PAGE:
1. SOUNDBITE (English) William Barr, U.S. Attorney General:
"We learned a lot today and it's a very important part of the criminal justice system. The criminal justice system doesn't end, the process doesn't end when we get a conviction and send someone to prison."
2. Various of prison in Edgefield
3. SOUNDBITE (English) William Barr, U.S. Attorney General:
"(Reporter: President Trump recently said you're looking into different options when it comes to adding the citizenship question onto the census, have you looked into those and is an executive order possible in this case?) Yes. You know, we've been considering all the options and I've been in constant discussions with the President ever since the Supreme Court decision came down. And I think over the next day or two you'll see what approach we're taking. And I think it does provide a pathway for getting the question on the census."
4. Close of DOJ logo on rug
5. SOUNDBITE (English) William Barr, U.S. Attorney General:
"And you know, I said all along that I would not object to Bob going up to testify. But after I said that, he indicated he was not interested in testifying. And he held a press conference and issued a press statement making it clear that his testimony really was the report itself and he wasn't going to go beyond the report so I'm disappointed to see him subpoenaed because I don't think that serves any purpose dragging Bob Mueller up, if in fact he is going to stick to the report. It seems to me the only reason for doing that is to create some type of public spectacle and if Bob decides he doesn't want to be subject to that then the Department of Justice would certainly back him."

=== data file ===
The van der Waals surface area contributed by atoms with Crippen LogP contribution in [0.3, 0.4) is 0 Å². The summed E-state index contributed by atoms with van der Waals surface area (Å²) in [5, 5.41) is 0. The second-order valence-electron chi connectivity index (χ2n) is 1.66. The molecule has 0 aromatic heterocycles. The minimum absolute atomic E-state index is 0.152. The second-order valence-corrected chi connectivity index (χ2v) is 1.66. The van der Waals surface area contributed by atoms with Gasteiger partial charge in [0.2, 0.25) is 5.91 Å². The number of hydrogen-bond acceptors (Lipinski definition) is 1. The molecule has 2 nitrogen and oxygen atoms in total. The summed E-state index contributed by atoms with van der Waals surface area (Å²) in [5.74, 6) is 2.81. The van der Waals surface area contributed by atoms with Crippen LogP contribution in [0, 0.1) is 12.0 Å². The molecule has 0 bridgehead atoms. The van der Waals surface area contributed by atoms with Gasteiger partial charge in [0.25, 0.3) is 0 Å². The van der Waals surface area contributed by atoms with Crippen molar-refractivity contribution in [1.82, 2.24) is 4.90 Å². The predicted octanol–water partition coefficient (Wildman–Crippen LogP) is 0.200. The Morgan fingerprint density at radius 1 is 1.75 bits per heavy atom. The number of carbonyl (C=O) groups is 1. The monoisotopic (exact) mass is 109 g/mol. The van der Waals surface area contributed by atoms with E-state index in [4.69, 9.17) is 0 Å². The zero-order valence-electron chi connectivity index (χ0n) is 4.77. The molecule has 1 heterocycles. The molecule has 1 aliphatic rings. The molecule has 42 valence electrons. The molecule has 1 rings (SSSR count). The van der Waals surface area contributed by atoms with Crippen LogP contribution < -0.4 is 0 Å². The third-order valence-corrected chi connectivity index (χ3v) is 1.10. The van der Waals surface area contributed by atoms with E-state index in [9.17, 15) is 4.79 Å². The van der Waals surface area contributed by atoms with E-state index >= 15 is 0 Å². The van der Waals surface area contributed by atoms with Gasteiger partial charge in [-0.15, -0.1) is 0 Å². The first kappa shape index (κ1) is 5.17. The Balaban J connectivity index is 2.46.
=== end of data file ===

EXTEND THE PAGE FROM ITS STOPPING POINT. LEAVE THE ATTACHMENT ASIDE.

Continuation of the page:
U.S. Attorney General William Barr on Monday accused Democrats of trying to create a "public spectacle" by subpoenaing Special Counsel Robert Mueller to testify before Congress about the Russia investigation.
In a press briefing outside a prison in Edgefield, South Carolina, Barr said the Justice Department would support Mueller if he decides he "doesn't want to subject himself" to congressional testimony.
Barr also said the Justice Department would seek to block any attempt by Congress to subpoena members of the special counsel's team.
There's no indication that Mueller does not wish to appear before Congress on July 17.
But he put lawmakers on notice that any testimony he gives will not go beyond his 448-page report that was released in April.
At a news conference in May, Mueller said the team chose the words in the report carefully and that the work speaks for itself.
"I don't think that serves any purpose dragging Bob Mueller up, if in fact he is going to stick to the report," said Barr.
Mueller no longer works for the Justice Department, but the department could attempt to limit his testimony about decisions he made as special counsel.
Barr spoke to the AP Monday in South Carolina, where he visited a prison to discuss the criminal justice reform Trump signed into law last year.